Note that the law governing such issues is over 100 years old and is well-established. This is very specific to lands formerly underwater like these filled 4.4 acres along the Hudson River.

    The outrageous part has been that though this has been well-known to the City for some *nine years*, it still has not taken any action whatsoever to reclaim unique waterfront lands which belong to the people of Hudson. This is land which could already be enjoyed by Hudsonians. Instead, the City has dragged its feet, as did former Planning Board chair Walter Chatham, in an apparent attempt to skew the review on Colarusso’s behalf.

    … Because of course an acknowledgment that there is public land on *both* sides of the dock (the existing public park to the north, and what should become a public park to the south), the impacts of their operation have a much more difficult time passing muster against both Local and State laws.

    1. I don't know if you are correct about that. If Colarusso is named as the owner on the deed filed with the county, are they not the legal owner? If the deed is incorrect as filed then it has to be changed. The city should demand Colarusso transfer the deed into the city name and if they won't do that the city has to file a complaint with the CC court and have a court order the deed be changed. The city attorney should look into that, isn't that their job? If the proofs are in place and Colarusso admits the city owns it, this should not be that hard to do. They should do it ASAP as their may be time limitations if the deed is not legally contested in court.

    2. Yes, I am right. Or rather, the former attorney for the Planning Board is. The laws regarding waterfront lands are extremely strict. This is not like some ordinary real estate transaction. The Citu absolutely cannot “alienate” such lands without the State legislature’s approval. It failed to do so in this case.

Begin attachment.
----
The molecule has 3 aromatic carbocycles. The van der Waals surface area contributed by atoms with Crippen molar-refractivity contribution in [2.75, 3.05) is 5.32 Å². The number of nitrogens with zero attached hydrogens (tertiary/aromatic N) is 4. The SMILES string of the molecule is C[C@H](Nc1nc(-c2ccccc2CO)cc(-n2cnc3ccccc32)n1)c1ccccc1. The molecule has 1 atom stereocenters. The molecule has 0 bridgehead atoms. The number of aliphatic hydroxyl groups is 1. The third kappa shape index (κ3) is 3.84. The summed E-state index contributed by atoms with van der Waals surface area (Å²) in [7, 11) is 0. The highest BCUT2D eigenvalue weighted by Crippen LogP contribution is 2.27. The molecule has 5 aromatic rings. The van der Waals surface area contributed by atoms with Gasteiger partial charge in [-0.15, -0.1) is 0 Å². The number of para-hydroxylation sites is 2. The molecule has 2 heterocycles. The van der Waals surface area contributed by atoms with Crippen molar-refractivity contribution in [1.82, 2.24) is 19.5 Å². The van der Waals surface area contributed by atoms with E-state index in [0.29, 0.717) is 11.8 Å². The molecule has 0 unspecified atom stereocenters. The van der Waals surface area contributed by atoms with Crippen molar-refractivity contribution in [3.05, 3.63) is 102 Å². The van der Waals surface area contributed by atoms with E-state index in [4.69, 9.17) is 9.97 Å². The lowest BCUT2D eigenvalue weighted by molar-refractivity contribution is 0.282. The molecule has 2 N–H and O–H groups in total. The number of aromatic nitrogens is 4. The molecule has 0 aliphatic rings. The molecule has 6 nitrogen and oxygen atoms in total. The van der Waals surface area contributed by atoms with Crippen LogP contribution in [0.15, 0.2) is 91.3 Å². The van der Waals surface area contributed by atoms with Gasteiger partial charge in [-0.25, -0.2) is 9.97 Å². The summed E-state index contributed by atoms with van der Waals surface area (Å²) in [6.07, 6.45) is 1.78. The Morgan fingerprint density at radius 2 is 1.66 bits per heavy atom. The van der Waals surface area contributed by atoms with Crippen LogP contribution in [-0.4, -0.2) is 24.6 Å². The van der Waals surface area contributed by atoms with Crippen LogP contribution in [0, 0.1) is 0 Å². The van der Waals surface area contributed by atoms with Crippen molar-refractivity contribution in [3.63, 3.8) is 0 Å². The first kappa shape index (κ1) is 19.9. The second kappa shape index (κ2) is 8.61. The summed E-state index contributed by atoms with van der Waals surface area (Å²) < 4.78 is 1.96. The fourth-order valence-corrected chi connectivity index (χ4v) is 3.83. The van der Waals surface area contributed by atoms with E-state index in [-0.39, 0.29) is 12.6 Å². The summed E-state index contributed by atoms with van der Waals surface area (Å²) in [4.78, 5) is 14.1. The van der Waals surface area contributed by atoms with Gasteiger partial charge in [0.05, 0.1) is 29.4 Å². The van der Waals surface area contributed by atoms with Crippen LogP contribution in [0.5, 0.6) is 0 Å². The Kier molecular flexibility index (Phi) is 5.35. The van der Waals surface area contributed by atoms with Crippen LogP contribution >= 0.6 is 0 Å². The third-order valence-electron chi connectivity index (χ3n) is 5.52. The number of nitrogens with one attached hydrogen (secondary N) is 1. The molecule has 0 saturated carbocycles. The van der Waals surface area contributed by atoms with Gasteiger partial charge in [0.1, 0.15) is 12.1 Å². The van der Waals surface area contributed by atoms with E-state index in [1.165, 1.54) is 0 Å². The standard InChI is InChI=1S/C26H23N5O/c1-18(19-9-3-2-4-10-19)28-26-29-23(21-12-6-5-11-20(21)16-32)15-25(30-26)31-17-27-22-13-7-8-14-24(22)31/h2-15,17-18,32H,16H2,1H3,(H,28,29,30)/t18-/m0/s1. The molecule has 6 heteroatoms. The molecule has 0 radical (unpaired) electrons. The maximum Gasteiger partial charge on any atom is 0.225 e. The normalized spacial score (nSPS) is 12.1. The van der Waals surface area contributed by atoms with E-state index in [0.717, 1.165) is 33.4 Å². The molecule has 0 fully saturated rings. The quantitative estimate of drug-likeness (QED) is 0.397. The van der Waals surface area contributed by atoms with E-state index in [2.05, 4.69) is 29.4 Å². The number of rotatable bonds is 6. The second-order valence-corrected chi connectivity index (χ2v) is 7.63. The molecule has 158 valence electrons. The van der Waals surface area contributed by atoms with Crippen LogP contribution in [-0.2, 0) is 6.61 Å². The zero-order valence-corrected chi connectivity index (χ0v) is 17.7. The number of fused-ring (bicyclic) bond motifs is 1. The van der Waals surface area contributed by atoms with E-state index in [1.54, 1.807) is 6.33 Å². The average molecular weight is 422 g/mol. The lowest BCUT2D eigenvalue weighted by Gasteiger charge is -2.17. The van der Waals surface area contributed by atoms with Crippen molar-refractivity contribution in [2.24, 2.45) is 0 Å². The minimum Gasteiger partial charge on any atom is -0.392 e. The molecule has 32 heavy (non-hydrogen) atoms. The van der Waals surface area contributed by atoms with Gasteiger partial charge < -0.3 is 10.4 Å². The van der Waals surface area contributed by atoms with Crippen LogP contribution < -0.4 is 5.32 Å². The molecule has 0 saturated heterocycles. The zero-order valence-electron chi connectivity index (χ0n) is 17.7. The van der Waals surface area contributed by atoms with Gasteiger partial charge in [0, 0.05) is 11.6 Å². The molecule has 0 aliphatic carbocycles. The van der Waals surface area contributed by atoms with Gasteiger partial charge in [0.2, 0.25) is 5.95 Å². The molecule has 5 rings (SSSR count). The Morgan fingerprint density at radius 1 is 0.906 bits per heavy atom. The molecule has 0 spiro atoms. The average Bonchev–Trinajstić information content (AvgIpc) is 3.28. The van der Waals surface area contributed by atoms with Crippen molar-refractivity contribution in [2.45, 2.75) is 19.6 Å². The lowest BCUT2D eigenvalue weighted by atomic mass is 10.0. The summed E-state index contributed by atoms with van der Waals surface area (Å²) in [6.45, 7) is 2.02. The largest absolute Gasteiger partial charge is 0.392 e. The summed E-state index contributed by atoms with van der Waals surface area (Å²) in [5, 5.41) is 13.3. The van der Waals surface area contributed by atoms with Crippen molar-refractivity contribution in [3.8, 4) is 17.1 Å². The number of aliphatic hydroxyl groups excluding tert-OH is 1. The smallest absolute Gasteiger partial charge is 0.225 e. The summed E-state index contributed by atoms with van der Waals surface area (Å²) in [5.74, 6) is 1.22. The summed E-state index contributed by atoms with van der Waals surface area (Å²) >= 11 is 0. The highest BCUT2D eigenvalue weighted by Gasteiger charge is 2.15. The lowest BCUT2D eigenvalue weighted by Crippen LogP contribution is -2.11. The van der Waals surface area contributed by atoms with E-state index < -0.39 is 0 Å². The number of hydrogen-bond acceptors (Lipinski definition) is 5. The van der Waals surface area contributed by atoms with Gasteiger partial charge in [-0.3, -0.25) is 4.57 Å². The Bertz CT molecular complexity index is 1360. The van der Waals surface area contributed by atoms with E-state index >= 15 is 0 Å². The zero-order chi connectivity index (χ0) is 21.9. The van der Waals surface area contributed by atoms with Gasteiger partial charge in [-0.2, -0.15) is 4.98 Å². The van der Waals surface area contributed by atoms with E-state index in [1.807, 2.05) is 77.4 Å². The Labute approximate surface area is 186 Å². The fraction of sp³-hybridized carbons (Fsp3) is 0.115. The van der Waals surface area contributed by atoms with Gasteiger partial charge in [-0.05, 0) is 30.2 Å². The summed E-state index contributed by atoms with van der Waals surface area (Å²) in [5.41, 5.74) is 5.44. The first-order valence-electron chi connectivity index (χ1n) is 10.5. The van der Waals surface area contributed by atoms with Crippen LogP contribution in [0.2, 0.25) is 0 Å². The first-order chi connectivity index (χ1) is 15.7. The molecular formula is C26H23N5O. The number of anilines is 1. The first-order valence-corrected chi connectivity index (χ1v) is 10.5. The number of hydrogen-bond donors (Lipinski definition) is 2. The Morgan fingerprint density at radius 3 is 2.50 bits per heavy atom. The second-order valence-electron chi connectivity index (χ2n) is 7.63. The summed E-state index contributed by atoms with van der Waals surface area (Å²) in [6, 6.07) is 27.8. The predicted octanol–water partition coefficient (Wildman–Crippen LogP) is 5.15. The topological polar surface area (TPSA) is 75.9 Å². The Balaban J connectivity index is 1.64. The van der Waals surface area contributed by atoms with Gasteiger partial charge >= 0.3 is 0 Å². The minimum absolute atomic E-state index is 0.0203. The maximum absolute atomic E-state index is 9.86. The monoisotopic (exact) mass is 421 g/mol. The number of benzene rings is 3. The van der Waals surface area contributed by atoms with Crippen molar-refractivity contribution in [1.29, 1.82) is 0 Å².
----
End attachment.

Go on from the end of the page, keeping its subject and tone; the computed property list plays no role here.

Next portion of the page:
3. From Dow: “ the consequences of noncompliance with such requirement is that the purported land sale and deed conveyance was and remains void. See, e.g., Heckman v. United States, 224 U.S. 413, 438, (U.S. Supreme Court, 1912); (In matter related to alienation of Indian lands without required statutory authorization; “...conveyances obtained in violation of restrictions would be void. That, of course, is true”); Solar Line, Universal Great Brotherhood, Inc., v. Prado, 100 A.D.3d 862 (2nd Dept., 2012) (“deed is void on the ground that Prado did not obtain court approval for the transfer and, thus, the transfer violated Not–For–Profit Corporation Law §§ 510 and 511.”); Potter v. Collins, 156 N.Y. 16, 30-31, (Court of Appeals, 1898). (“The resolution of the common council in 1851 was void, inasmuch as it purported to do something not within the powers of that body...[T]he title of the municipal corporation to the public streets was held in trust for the public, and the power to regulate those uses was vested solely in the legislature. It might delegate that power...but, without such delegation, any such act by the corporation...would be invalid.”); Marsh v. Ne-Ha-Sa-Ne Park Ass’n, 25 A.D. 34, 39, (3rd Dept., 1898) (Distinguishes between real property tax sales in which irregularities are, on one hand, in respect to form and manner and, on the other, “jurisdictional in they sense they lie at the foundation of the...power to sell...[and] cannot be made at all, and...cannot be cured.”); City of Rochester v. Carnahan, 57 Misc.2d 704 (Sup. Ct., Monroe Cty., 1967), (“if the properties in question are part of the lands conveyed to the City for park purposes by Henry S. Durand in 1908 as claimed by the City, the deed to the defendant is void and must be set aside and cancelled.”).”

    4. More from Dow:

      When a municipal transaction such as this is void because it was outside of the authority to act, it cannot be made valid, ratified, or its purpose achieved by subsequent action or failure to act. Moreover, there is no time period after which a void action becomes effective. To that point, here are a few illustrative passages from New York cases: